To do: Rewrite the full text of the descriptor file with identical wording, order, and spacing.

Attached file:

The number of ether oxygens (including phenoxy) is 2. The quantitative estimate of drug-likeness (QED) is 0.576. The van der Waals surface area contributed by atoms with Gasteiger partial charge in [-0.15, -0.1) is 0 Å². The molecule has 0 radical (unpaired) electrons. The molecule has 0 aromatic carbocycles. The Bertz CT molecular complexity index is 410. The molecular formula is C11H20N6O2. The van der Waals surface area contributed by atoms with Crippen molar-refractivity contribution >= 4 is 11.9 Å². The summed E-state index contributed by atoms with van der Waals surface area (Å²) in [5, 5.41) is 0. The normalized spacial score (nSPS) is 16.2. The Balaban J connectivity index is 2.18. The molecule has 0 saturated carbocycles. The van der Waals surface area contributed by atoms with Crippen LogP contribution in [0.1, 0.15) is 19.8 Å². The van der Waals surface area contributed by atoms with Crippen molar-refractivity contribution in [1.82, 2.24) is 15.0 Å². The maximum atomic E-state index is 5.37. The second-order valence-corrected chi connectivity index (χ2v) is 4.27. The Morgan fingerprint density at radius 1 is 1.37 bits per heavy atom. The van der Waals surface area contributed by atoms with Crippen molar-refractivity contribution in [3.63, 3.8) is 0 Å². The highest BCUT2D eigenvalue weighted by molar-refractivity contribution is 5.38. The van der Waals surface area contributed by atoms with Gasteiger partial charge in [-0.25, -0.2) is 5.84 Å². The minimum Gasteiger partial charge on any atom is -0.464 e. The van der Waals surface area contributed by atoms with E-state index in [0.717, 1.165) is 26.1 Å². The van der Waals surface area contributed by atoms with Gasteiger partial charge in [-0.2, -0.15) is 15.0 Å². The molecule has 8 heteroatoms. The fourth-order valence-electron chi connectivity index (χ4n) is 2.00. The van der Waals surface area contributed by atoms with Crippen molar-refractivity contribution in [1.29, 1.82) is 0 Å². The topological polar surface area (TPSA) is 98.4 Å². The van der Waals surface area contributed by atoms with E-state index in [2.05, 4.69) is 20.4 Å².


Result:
The number of ether oxygens (including phenoxy) is 2. The quantitative estimate of drug-likeness (QED) is 0.576. The van der Waals surface area contributed by atoms with Gasteiger partial charge in [-0.15, -0.1) is 0 Å². The molecule has 0 radical (unpaired) electrons. The molecule has 0 aromatic carbocycles. The Bertz CT molecular complexity index is 410. The molecular formula is C11H20N6O2. The van der Waals surface area contributed by atoms with Crippen molar-refractivity contribution >= 4 is 11.9 Å². The summed E-state index contributed by atoms with van der Waals surface area (Å²) in [5, 5.41) is 0. The normalized spacial score (nSPS) is 16.2. The Balaban J connectivity index is 2.18. The molecule has 0 saturated carbocycles. The van der Waals surface area contributed by atoms with Crippen LogP contribution in [0.1, 0.15) is 19.8 Å². The van der Waals surface area contributed by atoms with Crippen molar-refractivity contribution in [1.82, 2.24) is 15.0 Å². The maximum atomic E-state index is 5.37. The second-order valence-corrected chi connectivity index (χ2v) is 4.27. The Morgan fingerprint density at radius 1 is 1.37 bits per heavy atom. The van der Waals surface area contributed by atoms with Crippen molar-refractivity contribution in [3.63, 3.8) is 0 Å². The highest BCUT2D eigenvalue weighted by molar-refractivity contribution is 5.38. The van der Waals surface area contributed by atoms with Gasteiger partial charge in [-0.25, -0.2) is 5.84 Å². The minimum Gasteiger partial charge on any atom is -0.464 e. The van der Waals surface area contributed by atoms with E-state index in [0.717, 1.165) is 26.1 Å². The van der Waals surface area contributed by atoms with Gasteiger partial charge in [-0.2, -0.15) is 15.0 Å². The molecule has 8 heteroatoms. The fourth-order valence-electron chi connectivity index (χ4n) is 2.00. The van der Waals surface area contributed by atoms with Crippen molar-refractivity contribution in [1.29, 1.82) is 0 Å². The topological polar surface area (TPSA) is 98.4 Å². The van der Waals surface area contributed by atoms with E-state index in [2.05, 4.69) is 20.4 Å².